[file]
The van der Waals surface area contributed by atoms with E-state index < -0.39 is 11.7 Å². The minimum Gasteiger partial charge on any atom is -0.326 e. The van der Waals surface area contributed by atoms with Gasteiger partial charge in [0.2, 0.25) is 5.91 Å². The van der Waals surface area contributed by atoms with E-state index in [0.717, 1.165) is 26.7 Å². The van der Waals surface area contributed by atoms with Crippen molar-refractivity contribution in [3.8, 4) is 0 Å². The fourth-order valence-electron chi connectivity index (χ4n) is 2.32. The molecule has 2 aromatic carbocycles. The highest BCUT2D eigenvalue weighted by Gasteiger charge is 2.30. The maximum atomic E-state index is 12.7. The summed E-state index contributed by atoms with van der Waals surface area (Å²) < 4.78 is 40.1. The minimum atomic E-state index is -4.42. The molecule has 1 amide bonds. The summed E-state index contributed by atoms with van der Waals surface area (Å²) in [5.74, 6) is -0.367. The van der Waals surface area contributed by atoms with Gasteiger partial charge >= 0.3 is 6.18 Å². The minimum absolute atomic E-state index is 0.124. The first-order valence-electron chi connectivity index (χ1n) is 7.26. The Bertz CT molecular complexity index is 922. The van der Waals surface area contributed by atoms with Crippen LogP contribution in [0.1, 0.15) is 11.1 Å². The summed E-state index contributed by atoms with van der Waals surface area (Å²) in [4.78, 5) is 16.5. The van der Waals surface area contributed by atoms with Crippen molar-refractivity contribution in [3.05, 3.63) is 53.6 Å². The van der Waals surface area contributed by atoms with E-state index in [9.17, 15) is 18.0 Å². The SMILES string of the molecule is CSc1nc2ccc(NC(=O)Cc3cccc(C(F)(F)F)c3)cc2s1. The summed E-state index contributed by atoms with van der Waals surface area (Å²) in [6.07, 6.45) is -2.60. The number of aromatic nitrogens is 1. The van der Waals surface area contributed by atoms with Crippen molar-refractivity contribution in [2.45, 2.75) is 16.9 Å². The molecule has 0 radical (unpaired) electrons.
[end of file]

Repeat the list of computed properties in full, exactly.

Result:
The van der Waals surface area contributed by atoms with E-state index < -0.39 is 11.7 Å². The minimum Gasteiger partial charge on any atom is -0.326 e. The van der Waals surface area contributed by atoms with Gasteiger partial charge in [0.2, 0.25) is 5.91 Å². The van der Waals surface area contributed by atoms with E-state index in [0.717, 1.165) is 26.7 Å². The van der Waals surface area contributed by atoms with Crippen molar-refractivity contribution in [3.8, 4) is 0 Å². The fourth-order valence-electron chi connectivity index (χ4n) is 2.32. The molecule has 2 aromatic carbocycles. The highest BCUT2D eigenvalue weighted by Gasteiger charge is 2.30. The maximum atomic E-state index is 12.7. The summed E-state index contributed by atoms with van der Waals surface area (Å²) < 4.78 is 40.1. The minimum atomic E-state index is -4.42. The molecule has 1 amide bonds. The summed E-state index contributed by atoms with van der Waals surface area (Å²) in [5.74, 6) is -0.367. The van der Waals surface area contributed by atoms with Gasteiger partial charge >= 0.3 is 6.18 Å². The minimum absolute atomic E-state index is 0.124. The first-order valence-electron chi connectivity index (χ1n) is 7.26. The Bertz CT molecular complexity index is 922. The van der Waals surface area contributed by atoms with Crippen LogP contribution in [0.1, 0.15) is 11.1 Å². The summed E-state index contributed by atoms with van der Waals surface area (Å²) in [4.78, 5) is 16.5. The van der Waals surface area contributed by atoms with Crippen molar-refractivity contribution in [3.05, 3.63) is 53.6 Å². The van der Waals surface area contributed by atoms with E-state index in [9.17, 15) is 18.0 Å². The SMILES string of the molecule is CSc1nc2ccc(NC(=O)Cc3cccc(C(F)(F)F)c3)cc2s1. The summed E-state index contributed by atoms with van der Waals surface area (Å²) in [6.07, 6.45) is -2.60. The number of aromatic nitrogens is 1. The van der Waals surface area contributed by atoms with Crippen molar-refractivity contribution in [2.45, 2.75) is 16.9 Å². The molecule has 0 radical (unpaired) electrons.